Organizations are challenged to weigh the benefit that might accrue from obtaining an eventual disclosure versus the intractability of a requirement that can only be met by sending applicants to a police front counter.
These facts are established:
- The disclosure rate is less than 005% of annual VSQ’s that are initiated — and it is declining.
- PRs can have record suspensions for convictions that may be disclosed and may be relevant.
- PRs comprise a decreasing presence in applicant pools.
- RSRs are virtually absent in disclosure numbers. This is because scheduled convictions that have been sealed are not subsequently meeting the criteria for ministerial disclosure prescribed by the regulation.
The VSQ and Screening for Positions in the Vulnerable Sector – Sterling Backcheck’s Advice:
The analysis, supported by ATIR responses obtained from the Parole Board of Canada and the RCMP, provides the basis for our recommended approach to addressing VSQ requirements that organizations may face.
PRs: Are persons born before February 28, 1986 who could have sealed convictions for Schedule 1 or Schedule 2 offences subject to a pardon obtained before March 13, 2012.
A (negative) VSQ result obtained previously for positions consistent with the subject position will establish a baseline that organizations can use on a “go-forward basis” to employ either an EPIC or local Police Information Check (PIC) process.
RSRs: Are persons who have obtained a record suspension for a scheduled conviction after March 13, 2012.
- Rare instances of Schedule 1 convictions will not meet criteria for disclosure
- Schedule 2 convictions do not involve children and are not meeting criteria for ministerial disclosure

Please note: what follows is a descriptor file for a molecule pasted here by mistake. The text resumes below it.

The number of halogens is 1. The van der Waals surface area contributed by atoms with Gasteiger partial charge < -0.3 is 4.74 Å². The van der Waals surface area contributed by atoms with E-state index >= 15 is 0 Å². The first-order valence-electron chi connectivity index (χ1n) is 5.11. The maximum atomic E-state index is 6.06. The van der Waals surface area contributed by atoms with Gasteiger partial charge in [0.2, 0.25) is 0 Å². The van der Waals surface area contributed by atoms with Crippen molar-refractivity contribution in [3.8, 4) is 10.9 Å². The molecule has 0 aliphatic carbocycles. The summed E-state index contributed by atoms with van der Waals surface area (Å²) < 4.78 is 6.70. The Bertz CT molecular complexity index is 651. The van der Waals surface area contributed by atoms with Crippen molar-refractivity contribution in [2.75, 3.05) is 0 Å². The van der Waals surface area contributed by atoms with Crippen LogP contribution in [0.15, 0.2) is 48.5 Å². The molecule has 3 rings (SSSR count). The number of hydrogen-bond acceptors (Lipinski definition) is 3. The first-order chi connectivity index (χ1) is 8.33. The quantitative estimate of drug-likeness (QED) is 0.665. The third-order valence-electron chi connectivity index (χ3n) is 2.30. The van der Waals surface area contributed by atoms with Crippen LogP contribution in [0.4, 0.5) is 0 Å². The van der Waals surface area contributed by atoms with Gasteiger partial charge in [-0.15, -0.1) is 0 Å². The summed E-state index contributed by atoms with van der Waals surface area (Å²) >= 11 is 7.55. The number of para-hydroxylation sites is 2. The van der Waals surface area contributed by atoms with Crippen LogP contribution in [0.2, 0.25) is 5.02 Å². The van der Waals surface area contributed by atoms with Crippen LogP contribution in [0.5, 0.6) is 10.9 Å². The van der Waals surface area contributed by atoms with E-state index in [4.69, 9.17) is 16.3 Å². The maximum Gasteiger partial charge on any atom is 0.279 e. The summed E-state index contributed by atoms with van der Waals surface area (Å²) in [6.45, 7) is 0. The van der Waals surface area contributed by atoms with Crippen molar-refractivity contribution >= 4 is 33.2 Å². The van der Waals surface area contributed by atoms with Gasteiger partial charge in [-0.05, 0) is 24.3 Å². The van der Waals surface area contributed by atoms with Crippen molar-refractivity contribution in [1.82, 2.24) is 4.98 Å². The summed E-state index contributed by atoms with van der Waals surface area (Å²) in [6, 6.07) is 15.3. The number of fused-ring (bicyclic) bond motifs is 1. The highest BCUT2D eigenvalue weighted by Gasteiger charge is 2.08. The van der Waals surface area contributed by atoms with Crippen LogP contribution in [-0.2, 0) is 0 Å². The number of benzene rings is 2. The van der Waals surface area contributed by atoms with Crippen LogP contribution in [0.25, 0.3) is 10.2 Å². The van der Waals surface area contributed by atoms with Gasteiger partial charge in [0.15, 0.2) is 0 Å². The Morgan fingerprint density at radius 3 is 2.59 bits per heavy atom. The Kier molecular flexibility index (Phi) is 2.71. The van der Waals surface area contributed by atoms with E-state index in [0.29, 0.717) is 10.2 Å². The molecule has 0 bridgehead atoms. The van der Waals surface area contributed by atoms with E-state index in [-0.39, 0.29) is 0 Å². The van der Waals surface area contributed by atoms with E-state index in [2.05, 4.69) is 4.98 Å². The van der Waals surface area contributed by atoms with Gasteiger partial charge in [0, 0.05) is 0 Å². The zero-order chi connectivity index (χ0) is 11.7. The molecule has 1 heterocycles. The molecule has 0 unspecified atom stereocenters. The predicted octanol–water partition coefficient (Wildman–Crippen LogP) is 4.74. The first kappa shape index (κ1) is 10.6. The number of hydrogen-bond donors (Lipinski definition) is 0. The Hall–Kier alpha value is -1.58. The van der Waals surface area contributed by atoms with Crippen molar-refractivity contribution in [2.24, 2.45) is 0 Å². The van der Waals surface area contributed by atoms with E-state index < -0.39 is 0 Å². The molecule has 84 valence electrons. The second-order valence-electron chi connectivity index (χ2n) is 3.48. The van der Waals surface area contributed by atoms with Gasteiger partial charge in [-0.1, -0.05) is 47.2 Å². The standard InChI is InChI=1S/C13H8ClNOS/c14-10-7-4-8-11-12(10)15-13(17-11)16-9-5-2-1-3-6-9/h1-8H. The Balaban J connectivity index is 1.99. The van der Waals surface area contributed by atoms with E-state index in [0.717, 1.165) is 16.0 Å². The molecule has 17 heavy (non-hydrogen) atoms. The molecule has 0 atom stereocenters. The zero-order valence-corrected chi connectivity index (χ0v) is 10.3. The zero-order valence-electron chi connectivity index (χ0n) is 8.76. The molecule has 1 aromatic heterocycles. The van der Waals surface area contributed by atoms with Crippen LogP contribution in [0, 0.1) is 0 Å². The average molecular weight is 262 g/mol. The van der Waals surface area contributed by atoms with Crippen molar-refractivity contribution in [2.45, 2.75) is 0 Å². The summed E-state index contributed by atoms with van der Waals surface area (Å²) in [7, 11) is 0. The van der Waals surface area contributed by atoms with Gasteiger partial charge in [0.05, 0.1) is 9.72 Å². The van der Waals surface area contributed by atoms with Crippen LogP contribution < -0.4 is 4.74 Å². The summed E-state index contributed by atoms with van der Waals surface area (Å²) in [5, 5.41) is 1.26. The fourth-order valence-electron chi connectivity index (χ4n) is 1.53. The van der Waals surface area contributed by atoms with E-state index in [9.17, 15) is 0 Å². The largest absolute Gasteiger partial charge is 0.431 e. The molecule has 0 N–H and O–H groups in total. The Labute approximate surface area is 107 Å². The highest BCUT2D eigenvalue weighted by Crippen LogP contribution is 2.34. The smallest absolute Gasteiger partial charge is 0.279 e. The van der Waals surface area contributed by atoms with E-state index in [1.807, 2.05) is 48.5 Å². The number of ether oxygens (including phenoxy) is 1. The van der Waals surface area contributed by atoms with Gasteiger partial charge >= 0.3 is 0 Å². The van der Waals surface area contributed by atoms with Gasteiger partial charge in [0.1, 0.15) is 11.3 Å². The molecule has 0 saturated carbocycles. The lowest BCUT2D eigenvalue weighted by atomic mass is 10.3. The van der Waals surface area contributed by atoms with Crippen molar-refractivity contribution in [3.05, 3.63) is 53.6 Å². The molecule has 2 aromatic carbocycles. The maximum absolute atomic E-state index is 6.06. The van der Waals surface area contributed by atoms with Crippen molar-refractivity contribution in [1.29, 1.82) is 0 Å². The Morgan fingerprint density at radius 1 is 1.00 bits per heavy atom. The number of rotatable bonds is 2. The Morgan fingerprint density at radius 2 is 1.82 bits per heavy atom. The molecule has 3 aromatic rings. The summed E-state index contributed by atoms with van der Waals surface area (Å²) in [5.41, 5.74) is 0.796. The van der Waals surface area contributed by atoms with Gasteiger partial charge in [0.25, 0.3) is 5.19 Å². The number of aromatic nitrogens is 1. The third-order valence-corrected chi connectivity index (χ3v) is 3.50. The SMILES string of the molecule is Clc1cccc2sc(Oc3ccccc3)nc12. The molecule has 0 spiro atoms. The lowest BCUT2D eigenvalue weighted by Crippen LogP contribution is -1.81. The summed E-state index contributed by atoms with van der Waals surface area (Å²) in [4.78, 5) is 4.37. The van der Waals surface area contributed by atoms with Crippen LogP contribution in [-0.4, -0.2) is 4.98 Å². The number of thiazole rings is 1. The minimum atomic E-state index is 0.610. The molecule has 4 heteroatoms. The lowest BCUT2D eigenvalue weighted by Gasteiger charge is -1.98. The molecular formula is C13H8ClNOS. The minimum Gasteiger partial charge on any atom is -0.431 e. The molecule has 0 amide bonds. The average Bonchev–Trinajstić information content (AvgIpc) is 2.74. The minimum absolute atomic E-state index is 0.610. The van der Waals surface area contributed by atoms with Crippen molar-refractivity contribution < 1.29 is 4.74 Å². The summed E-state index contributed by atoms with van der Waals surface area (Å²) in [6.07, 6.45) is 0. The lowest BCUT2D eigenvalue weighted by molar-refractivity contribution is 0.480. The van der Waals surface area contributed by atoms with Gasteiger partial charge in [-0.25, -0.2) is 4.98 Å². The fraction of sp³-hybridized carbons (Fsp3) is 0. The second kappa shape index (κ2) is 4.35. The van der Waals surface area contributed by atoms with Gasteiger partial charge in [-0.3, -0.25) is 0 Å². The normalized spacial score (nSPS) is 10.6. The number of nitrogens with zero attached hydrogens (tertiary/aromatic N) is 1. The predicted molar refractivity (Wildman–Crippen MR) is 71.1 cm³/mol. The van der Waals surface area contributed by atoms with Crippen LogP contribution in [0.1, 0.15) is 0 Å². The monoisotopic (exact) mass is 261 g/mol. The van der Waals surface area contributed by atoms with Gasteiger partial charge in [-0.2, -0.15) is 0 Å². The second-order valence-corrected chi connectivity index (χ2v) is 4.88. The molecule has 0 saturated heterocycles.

A VSQ has demonstrably negligible value where RSRs are concerned. A prudent approach to managing a VSQ requirement should focus on PRs. Once a clear VSQ result is documented, the “go forward” approach for PRs can be aligned with our recommended approach for RSRs: a comprehensive Police Information Check.
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This publication is for informational purposes only and nothing contained in it should be construed as legal advice. We expressly disclaim any warranty or responsibility for damages arising out this information. We encourage you to consult with legal counsel regarding your specific needs. We do not undertake any duty to update previously posted materials.
 The VS query option is disabled in the mandatory CPIC query channels the RCMP assigns to police agencies for conducting CPIC checks on behalf of third-party companies. If a third-party company indicates it can provide a Vulnerable Sector Check service, the claim should be scrutinized.
 Access to Information Requests have established that of the over 2 million Vulnerable Sector Queries initiated by police services each year, less than 0.005% result in a positive match as confirmed by fingerprints. A subset of this percentage constitutes the number of eventual disclosures that the Minister approves.
 The number of record suspensions granted for Schedule 1 convictions has been curtailed since March 13, 2012. This is because the likelihood that such offences would not include of one or more of the ineligibility criteria is negligible. In the event the circumstances of a Schedule 1 conviction were such that a record suspension is granted, it will not subsequently meet regulatory criteria for disclosure.
 A series of ATIRs over successive years after March 13, 2012 established that the youngest person to receive a pardon for a Scheduled offence was born February 28, 1986.
 Note that the earliest one can apply for a record suspension (summary conviction) is five years after the completion of all sentences, fines, and probation; and that record suspension application processing takes at least 18 months, the youngest a record suspension recipient could possibly be is 25 years old.
 2020 response received to an Access to Information Request regarding the youngest RSR